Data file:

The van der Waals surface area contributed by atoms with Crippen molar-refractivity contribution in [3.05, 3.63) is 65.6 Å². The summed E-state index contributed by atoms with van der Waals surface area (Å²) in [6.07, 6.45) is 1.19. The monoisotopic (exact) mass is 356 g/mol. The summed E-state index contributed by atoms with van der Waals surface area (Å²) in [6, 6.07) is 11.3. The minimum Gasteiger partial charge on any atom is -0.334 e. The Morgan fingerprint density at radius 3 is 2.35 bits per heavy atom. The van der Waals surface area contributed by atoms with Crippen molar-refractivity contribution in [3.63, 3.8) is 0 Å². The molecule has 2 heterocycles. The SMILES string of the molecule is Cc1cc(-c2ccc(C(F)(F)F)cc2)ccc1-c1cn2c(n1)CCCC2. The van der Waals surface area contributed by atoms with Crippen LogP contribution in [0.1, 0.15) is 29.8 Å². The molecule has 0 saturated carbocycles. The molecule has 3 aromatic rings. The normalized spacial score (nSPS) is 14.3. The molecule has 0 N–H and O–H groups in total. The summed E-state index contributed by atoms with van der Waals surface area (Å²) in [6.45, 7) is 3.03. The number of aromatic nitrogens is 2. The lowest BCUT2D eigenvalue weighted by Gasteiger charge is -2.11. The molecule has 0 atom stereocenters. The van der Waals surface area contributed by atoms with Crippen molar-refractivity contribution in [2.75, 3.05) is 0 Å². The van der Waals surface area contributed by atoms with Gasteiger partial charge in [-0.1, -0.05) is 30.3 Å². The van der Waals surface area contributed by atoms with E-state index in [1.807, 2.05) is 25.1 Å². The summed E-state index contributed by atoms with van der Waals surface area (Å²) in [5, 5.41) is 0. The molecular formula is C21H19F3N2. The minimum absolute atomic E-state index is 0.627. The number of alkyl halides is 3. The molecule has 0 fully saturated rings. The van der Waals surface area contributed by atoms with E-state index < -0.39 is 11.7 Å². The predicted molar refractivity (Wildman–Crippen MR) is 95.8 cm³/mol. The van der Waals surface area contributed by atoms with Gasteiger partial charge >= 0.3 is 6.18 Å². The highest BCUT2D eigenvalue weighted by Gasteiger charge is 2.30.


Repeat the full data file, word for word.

The van der Waals surface area contributed by atoms with Crippen molar-refractivity contribution in [3.05, 3.63) is 65.6 Å². The summed E-state index contributed by atoms with van der Waals surface area (Å²) in [6.07, 6.45) is 1.19. The monoisotopic (exact) mass is 356 g/mol. The summed E-state index contributed by atoms with van der Waals surface area (Å²) in [6, 6.07) is 11.3. The minimum Gasteiger partial charge on any atom is -0.334 e. The Morgan fingerprint density at radius 3 is 2.35 bits per heavy atom. The van der Waals surface area contributed by atoms with Crippen molar-refractivity contribution in [3.63, 3.8) is 0 Å². The molecule has 2 heterocycles. The SMILES string of the molecule is Cc1cc(-c2ccc(C(F)(F)F)cc2)ccc1-c1cn2c(n1)CCCC2. The van der Waals surface area contributed by atoms with Crippen LogP contribution in [0.1, 0.15) is 29.8 Å². The molecule has 0 saturated carbocycles. The molecule has 3 aromatic rings. The normalized spacial score (nSPS) is 14.3. The molecule has 0 N–H and O–H groups in total. The summed E-state index contributed by atoms with van der Waals surface area (Å²) in [6.45, 7) is 3.03. The number of aromatic nitrogens is 2. The lowest BCUT2D eigenvalue weighted by Gasteiger charge is -2.11. The molecule has 0 atom stereocenters. The van der Waals surface area contributed by atoms with Crippen molar-refractivity contribution in [2.75, 3.05) is 0 Å². The van der Waals surface area contributed by atoms with Gasteiger partial charge in [-0.1, -0.05) is 30.3 Å². The van der Waals surface area contributed by atoms with E-state index in [1.807, 2.05) is 25.1 Å². The summed E-state index contributed by atoms with van der Waals surface area (Å²) in [5, 5.41) is 0. The molecular formula is C21H19F3N2. The minimum absolute atomic E-state index is 0.627. The number of alkyl halides is 3. The molecule has 0 fully saturated rings. The van der Waals surface area contributed by atoms with E-state index < -0.39 is 11.7 Å². The predicted molar refractivity (Wildman–Crippen MR) is 95.8 cm³/mol. The van der Waals surface area contributed by atoms with Gasteiger partial charge >= 0.3 is 6.18 Å². The highest BCUT2D eigenvalue weighted by Gasteiger charge is 2.30.